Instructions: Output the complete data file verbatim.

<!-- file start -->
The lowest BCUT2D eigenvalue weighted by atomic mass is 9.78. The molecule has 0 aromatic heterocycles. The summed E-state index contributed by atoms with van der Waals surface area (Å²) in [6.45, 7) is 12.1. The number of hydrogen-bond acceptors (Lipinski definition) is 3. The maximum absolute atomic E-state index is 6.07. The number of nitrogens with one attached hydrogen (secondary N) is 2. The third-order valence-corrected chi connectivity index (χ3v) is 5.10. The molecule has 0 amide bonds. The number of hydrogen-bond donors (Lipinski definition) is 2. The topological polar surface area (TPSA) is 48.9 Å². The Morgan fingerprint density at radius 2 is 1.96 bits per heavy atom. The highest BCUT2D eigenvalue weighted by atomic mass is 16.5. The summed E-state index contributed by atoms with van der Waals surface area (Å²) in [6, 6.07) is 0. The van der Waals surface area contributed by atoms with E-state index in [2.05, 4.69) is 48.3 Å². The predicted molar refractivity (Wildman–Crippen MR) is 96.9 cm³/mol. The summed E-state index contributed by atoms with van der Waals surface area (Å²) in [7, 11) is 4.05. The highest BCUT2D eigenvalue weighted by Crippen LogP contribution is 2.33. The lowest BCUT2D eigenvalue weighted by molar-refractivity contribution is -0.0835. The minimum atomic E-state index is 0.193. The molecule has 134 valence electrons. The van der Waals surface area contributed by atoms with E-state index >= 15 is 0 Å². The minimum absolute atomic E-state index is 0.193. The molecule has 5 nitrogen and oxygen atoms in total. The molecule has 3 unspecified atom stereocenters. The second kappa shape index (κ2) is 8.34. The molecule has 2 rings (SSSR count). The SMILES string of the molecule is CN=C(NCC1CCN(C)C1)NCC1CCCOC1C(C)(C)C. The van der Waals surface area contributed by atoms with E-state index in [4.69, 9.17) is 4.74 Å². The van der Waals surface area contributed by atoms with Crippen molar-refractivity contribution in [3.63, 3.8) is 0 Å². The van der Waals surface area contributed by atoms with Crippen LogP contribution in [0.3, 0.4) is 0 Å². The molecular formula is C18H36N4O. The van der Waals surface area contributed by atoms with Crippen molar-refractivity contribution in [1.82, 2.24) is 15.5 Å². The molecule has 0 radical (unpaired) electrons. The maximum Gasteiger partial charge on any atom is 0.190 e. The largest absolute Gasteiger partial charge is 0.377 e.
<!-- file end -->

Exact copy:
The lowest BCUT2D eigenvalue weighted by atomic mass is 9.78. The molecule has 0 aromatic heterocycles. The summed E-state index contributed by atoms with van der Waals surface area (Å²) in [6.45, 7) is 12.1. The number of hydrogen-bond acceptors (Lipinski definition) is 3. The maximum absolute atomic E-state index is 6.07. The number of nitrogens with one attached hydrogen (secondary N) is 2. The third-order valence-corrected chi connectivity index (χ3v) is 5.10. The molecule has 0 amide bonds. The number of hydrogen-bond donors (Lipinski definition) is 2. The topological polar surface area (TPSA) is 48.9 Å². The Morgan fingerprint density at radius 2 is 1.96 bits per heavy atom. The highest BCUT2D eigenvalue weighted by atomic mass is 16.5. The summed E-state index contributed by atoms with van der Waals surface area (Å²) in [6, 6.07) is 0. The van der Waals surface area contributed by atoms with E-state index in [2.05, 4.69) is 48.3 Å². The predicted molar refractivity (Wildman–Crippen MR) is 96.9 cm³/mol. The summed E-state index contributed by atoms with van der Waals surface area (Å²) in [7, 11) is 4.05. The highest BCUT2D eigenvalue weighted by Crippen LogP contribution is 2.33. The lowest BCUT2D eigenvalue weighted by molar-refractivity contribution is -0.0835. The minimum atomic E-state index is 0.193. The molecule has 134 valence electrons. The van der Waals surface area contributed by atoms with E-state index >= 15 is 0 Å². The minimum absolute atomic E-state index is 0.193. The molecule has 5 nitrogen and oxygen atoms in total. The molecule has 3 unspecified atom stereocenters. The second kappa shape index (κ2) is 8.34. The molecule has 2 rings (SSSR count). The SMILES string of the molecule is CN=C(NCC1CCN(C)C1)NCC1CCCOC1C(C)(C)C. The van der Waals surface area contributed by atoms with E-state index in [4.69, 9.17) is 4.74 Å². The van der Waals surface area contributed by atoms with Crippen molar-refractivity contribution in [3.63, 3.8) is 0 Å². The van der Waals surface area contributed by atoms with Crippen LogP contribution in [0.3, 0.4) is 0 Å². The molecular formula is C18H36N4O. The van der Waals surface area contributed by atoms with Crippen molar-refractivity contribution in [1.82, 2.24) is 15.5 Å². The molecule has 0 radical (unpaired) electrons. The maximum Gasteiger partial charge on any atom is 0.190 e. The largest absolute Gasteiger partial charge is 0.377 e.